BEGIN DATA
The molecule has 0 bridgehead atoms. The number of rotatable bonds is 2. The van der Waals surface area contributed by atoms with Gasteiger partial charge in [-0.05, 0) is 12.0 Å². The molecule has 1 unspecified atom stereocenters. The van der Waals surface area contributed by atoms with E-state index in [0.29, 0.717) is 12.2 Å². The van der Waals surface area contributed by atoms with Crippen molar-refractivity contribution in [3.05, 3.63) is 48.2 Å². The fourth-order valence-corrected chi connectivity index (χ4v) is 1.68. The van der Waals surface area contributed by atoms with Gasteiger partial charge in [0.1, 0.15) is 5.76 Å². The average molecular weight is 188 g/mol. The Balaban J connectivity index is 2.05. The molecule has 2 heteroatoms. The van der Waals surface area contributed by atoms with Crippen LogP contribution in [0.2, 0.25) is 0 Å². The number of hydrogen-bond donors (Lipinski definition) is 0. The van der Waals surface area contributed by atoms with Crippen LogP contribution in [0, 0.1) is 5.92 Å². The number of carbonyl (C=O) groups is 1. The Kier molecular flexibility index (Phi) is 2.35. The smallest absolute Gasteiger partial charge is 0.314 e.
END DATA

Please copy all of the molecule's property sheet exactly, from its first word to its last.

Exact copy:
The molecule has 0 bridgehead atoms. The number of rotatable bonds is 2. The van der Waals surface area contributed by atoms with Gasteiger partial charge in [-0.05, 0) is 12.0 Å². The molecule has 1 unspecified atom stereocenters. The van der Waals surface area contributed by atoms with E-state index in [0.29, 0.717) is 12.2 Å². The van der Waals surface area contributed by atoms with Crippen molar-refractivity contribution in [3.05, 3.63) is 48.2 Å². The fourth-order valence-corrected chi connectivity index (χ4v) is 1.68. The van der Waals surface area contributed by atoms with Gasteiger partial charge in [0.1, 0.15) is 5.76 Å². The average molecular weight is 188 g/mol. The Balaban J connectivity index is 2.05. The molecule has 2 heteroatoms. The van der Waals surface area contributed by atoms with Crippen LogP contribution in [0.2, 0.25) is 0 Å². The number of hydrogen-bond donors (Lipinski definition) is 0. The van der Waals surface area contributed by atoms with Crippen LogP contribution in [0, 0.1) is 5.92 Å². The number of carbonyl (C=O) groups is 1. The Kier molecular flexibility index (Phi) is 2.35. The smallest absolute Gasteiger partial charge is 0.314 e.